Zitadelle isn’t exactly a hikers hut, but the location is phenomenal. The terrace is faced towards Kobilica, Ljubinjski Uši and Vrtop, three peaks along the Transferzala. We could exactly see where we had to go, the saddle in between. We looked at it all afternoon. Watched the clouds coming in and disappear. We watched the sky turn grey, we heard some thunders, got some rain and saw a rainbow. Meanwhile berrie-pickers, horses, cows and sheep made their way down to a village. Oh and we had a donkey keeping us company. Mountain TV, sometimes even better than hiking.
Zitadelle – Vesala
The next two days we did hike. First up to the saddle, than on the scarcely marked Transferzala towards Karanikolicko Ezero. We didn’t get all the way to the lakes, because we descended to Vesala. I wasn’t sure the night would be thunderstorm free and Rosa was 100% sure she didn’t want to experience another stormy night on the mountain. Understandable!
In Vesala we got permission to put up our tents in front a an ownerless building and became the attraction of the village. In a good way, people were so sweet! We both preferred camping, but it would have really easy to get a room.
Vesala – Leshnica – Popova Shapka
Our last hiking day started with forest. A pretty rough jeep track lead us to upper Leshnica, a lovely valley amidst rocky peaks. There’s a great camping spot next to the water, but we continued on the scenic route to the sheepfold at lower Leshnica, Plat peak, Ceripashinsko Bachilo sheepfold and pushed all the way through to Popova Shapka. A long, but satisfying day.
Exploring Shar Mountain
Instead of hiking the Macedonian Transversal to Mavrovo, we walked a big loop on Shar mountain. Although it feels slightly unsatisfying to get back at the exact same place where we started, I think we hiked a pretty cool route. We’ve been on Titov Vrv, we hiked Sharrs typical round ridges, crossed screeslopes, meadows and little streams, faught our way through forests, saw sheepfolds and visited villages. All in all we’ve been exploring Shar mountain like I wished to do for years.
Shar Mountain Apps & Maps
Whenever I get my hands on a computer I will upload this tour on Outdooractive and embed the map below this post. The Exploring Shar Mountain application helped us finding alternative routes, it has maps, description of hiking trails and shows several points of interest. Unfortunately the Balkan Hiking Adventure application isn’t compatible with my phone (why not?), but you can find a good dose of information on the website.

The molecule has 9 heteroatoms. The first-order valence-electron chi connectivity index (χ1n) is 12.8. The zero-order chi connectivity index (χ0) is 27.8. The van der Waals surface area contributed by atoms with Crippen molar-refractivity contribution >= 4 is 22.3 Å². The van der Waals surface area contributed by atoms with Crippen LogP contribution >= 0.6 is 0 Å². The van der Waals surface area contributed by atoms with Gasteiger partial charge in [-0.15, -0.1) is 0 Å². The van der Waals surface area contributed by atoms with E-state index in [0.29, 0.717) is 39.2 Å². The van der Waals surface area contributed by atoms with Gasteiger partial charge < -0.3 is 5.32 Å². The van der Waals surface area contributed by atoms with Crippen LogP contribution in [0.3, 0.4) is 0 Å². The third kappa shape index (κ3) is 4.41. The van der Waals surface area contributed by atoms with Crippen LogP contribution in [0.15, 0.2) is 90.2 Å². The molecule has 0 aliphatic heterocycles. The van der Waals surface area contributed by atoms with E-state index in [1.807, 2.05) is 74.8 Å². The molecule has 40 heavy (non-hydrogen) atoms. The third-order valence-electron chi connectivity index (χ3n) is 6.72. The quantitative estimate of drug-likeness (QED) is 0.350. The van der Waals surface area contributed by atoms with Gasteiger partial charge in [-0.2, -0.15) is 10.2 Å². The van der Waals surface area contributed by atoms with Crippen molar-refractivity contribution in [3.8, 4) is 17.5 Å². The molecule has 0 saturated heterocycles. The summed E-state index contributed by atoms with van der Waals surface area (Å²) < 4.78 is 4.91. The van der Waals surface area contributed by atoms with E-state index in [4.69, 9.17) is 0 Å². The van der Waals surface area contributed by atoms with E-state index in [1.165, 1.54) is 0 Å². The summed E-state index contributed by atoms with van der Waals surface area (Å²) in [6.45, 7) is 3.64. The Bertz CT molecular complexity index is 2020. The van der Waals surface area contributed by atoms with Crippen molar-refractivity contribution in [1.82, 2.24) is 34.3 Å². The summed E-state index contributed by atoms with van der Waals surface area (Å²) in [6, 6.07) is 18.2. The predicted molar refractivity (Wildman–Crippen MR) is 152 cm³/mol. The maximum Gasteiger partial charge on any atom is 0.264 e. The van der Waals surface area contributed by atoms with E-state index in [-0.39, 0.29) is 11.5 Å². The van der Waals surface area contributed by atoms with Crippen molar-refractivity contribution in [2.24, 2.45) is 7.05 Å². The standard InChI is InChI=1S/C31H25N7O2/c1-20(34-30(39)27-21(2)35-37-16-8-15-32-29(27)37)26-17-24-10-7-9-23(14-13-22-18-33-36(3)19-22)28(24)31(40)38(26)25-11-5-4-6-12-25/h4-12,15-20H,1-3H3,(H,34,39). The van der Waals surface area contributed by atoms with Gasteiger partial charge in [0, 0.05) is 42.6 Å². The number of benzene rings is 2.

I used the “Exploring Shar Mountain” app in combination with my GPS – which showed me the Transferzala – and MAPS.ME, an application with offline maps that shows many hiking trails. I downloaded additional GPX tracks from Wikiloc and Staze i Bogaze and uploaded them on MAPS.ME to get an idea about other possible hiking trails on Shar mountain.
For those of you who would like to visit Shar mountain, but prefers to go with a guide, there are plenty of tour operators in the region. I got in touch with Metodi from Shar Outdoors who helped me a lot giving me advice, tips and ideas. On their website you find mostly winter tours, but there are possibilities to arrange something for the summer season too. I’m happy to link you through, because despite the growing effort to promote outdoor tourism on Shar mountain, it still is relatively unknown and unexplored. A little help might be needed.
Time to say goodbye
Rosa and I have been spending 8 days together. Non-stop. I can only speak for myself, but there hasn’t been a moment I wished I was alone. Perhaps I gave Rosa a hard time being an early bird, but I believe we know each other well enough to tell the other to shut up for a minute. Or two.
Despite the fact that we are living a totally different life, I think we have many things in common. We like to sleep for example. And read. And to take our time. We both have our fears. Some are similar, some not. Rosa for example has no issues with spiders. I do. It’s hilarious, I know, but somehow spiders still give me the creeps.
It felt so good to be out in the mountains with someone who’s close to me. To share this part of my hiking adventure, to be with someone I know and who really knows me. Damn, I hate good-byes.
Special thanks to De Trek Barefoot
This year I’m sponsored by De Trek Barefoot, an barefoot minded outdoor store in Amsterdam and Hoorn, The Netherlands. Since I’m hiking on Vibram FiveFingers for years now, De Trek Barefoot is a perfect match. This winter (probably February) I’ll give one or two presentations about long distance hiking on Vibram FiveFingers. It will be about the how’s and why’s of barefootstyle hiking just as much as it will be about my trekking through the Balkans itself. Keep you posted!
Besides barefootstyle shoes De Trek Barefoot provided me with clothes and gear. Because it was kind of a last minute undertaking, not everything was on stock. Luckily there was a solution: Rosa could take the delivery with her. I’m working on a blogpost, but for now I’d like to say thanks for supporting me and my journey.
New home: the Nigor PioPio Solo
Last but not least, I got a new home! As you might have noticed Rosa and I were sleeping in seperate tents. It could be that Rosa had her own trekking tent, but no, that’s not the case. Nigor send me a new home, the super lightweight PioPio Solo tent. THANKS! A proper review will follow soon.